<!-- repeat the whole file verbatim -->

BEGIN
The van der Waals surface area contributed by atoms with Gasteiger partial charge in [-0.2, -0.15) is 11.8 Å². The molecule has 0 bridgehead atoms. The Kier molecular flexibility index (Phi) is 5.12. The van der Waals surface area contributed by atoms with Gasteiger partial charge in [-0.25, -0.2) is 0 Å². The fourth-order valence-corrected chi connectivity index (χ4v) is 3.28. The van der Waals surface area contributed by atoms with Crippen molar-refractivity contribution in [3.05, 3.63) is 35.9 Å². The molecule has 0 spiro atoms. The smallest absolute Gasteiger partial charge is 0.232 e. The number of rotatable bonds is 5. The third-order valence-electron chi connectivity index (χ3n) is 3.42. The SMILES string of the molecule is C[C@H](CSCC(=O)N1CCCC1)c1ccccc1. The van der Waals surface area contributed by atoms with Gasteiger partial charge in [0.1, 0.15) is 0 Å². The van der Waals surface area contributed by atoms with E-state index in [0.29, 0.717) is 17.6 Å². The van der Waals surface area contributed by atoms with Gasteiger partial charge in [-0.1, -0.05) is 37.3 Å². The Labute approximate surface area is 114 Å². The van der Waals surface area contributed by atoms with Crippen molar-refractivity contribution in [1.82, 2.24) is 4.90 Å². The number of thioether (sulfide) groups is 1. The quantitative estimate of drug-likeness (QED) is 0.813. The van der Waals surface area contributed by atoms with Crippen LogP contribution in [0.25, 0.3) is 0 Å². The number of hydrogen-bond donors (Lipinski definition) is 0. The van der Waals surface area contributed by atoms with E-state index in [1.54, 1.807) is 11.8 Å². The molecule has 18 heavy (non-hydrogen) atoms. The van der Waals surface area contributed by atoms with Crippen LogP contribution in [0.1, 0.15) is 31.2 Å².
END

The van der Waals surface area contributed by atoms with Gasteiger partial charge in [-0.2, -0.15) is 11.8 Å². The molecule has 0 bridgehead atoms. The Kier molecular flexibility index (Phi) is 5.12. The van der Waals surface area contributed by atoms with Gasteiger partial charge in [-0.25, -0.2) is 0 Å². The fourth-order valence-corrected chi connectivity index (χ4v) is 3.28. The van der Waals surface area contributed by atoms with Crippen molar-refractivity contribution in [3.05, 3.63) is 35.9 Å². The molecule has 0 spiro atoms. The smallest absolute Gasteiger partial charge is 0.232 e. The number of rotatable bonds is 5. The third-order valence-electron chi connectivity index (χ3n) is 3.42. The SMILES string of the molecule is C[C@H](CSCC(=O)N1CCCC1)c1ccccc1. The van der Waals surface area contributed by atoms with Gasteiger partial charge in [0.1, 0.15) is 0 Å². The van der Waals surface area contributed by atoms with E-state index in [0.29, 0.717) is 17.6 Å². The van der Waals surface area contributed by atoms with Gasteiger partial charge in [-0.1, -0.05) is 37.3 Å². The Labute approximate surface area is 114 Å². The van der Waals surface area contributed by atoms with Crippen molar-refractivity contribution in [1.82, 2.24) is 4.90 Å². The number of thioether (sulfide) groups is 1. The quantitative estimate of drug-likeness (QED) is 0.813. The van der Waals surface area contributed by atoms with Crippen LogP contribution in [0.25, 0.3) is 0 Å². The number of hydrogen-bond donors (Lipinski definition) is 0. The van der Waals surface area contributed by atoms with E-state index in [1.54, 1.807) is 11.8 Å². The molecule has 18 heavy (non-hydrogen) atoms. The van der Waals surface area contributed by atoms with Crippen LogP contribution in [0.1, 0.15) is 31.2 Å².